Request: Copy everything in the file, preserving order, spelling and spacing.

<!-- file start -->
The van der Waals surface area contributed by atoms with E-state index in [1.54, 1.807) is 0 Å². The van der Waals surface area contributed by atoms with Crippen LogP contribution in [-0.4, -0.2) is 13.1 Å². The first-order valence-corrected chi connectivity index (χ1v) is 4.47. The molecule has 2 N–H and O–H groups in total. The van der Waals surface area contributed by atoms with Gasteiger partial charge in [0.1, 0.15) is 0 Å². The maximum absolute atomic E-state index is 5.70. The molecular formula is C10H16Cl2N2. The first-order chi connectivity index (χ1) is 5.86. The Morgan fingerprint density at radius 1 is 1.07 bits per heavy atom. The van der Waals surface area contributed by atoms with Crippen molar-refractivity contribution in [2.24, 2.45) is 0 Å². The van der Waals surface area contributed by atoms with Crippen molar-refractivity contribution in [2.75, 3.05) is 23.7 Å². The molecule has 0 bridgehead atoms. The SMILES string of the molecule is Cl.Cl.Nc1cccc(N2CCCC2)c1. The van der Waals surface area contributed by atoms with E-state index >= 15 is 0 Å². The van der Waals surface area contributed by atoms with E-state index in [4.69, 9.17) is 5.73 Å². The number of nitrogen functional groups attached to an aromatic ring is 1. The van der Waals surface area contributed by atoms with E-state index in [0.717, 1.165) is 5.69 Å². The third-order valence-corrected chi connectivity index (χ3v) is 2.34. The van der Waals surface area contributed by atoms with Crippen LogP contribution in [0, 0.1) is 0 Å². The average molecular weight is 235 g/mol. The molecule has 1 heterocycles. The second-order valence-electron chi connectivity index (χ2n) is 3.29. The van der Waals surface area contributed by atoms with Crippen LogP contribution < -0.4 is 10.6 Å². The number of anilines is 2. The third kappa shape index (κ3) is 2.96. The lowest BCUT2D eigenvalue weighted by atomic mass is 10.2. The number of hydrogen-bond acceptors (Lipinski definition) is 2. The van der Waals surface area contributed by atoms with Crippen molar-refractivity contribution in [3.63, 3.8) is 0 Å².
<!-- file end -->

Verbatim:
The van der Waals surface area contributed by atoms with E-state index in [1.54, 1.807) is 0 Å². The van der Waals surface area contributed by atoms with Crippen LogP contribution in [-0.4, -0.2) is 13.1 Å². The first-order valence-corrected chi connectivity index (χ1v) is 4.47. The molecule has 2 N–H and O–H groups in total. The van der Waals surface area contributed by atoms with Gasteiger partial charge in [0.1, 0.15) is 0 Å². The maximum absolute atomic E-state index is 5.70. The molecular formula is C10H16Cl2N2. The first-order chi connectivity index (χ1) is 5.86. The Morgan fingerprint density at radius 1 is 1.07 bits per heavy atom. The van der Waals surface area contributed by atoms with Crippen molar-refractivity contribution in [2.24, 2.45) is 0 Å². The van der Waals surface area contributed by atoms with Crippen molar-refractivity contribution in [2.75, 3.05) is 23.7 Å². The molecule has 0 bridgehead atoms. The SMILES string of the molecule is Cl.Cl.Nc1cccc(N2CCCC2)c1. The van der Waals surface area contributed by atoms with E-state index >= 15 is 0 Å². The van der Waals surface area contributed by atoms with E-state index in [4.69, 9.17) is 5.73 Å². The number of nitrogen functional groups attached to an aromatic ring is 1. The van der Waals surface area contributed by atoms with E-state index in [0.717, 1.165) is 5.69 Å². The third-order valence-corrected chi connectivity index (χ3v) is 2.34. The van der Waals surface area contributed by atoms with Crippen LogP contribution in [0, 0.1) is 0 Å². The average molecular weight is 235 g/mol. The molecule has 1 heterocycles. The second-order valence-electron chi connectivity index (χ2n) is 3.29. The van der Waals surface area contributed by atoms with Crippen LogP contribution < -0.4 is 10.6 Å². The number of anilines is 2. The third kappa shape index (κ3) is 2.96. The lowest BCUT2D eigenvalue weighted by atomic mass is 10.2. The number of hydrogen-bond acceptors (Lipinski definition) is 2. The van der Waals surface area contributed by atoms with Crippen molar-refractivity contribution in [3.63, 3.8) is 0 Å².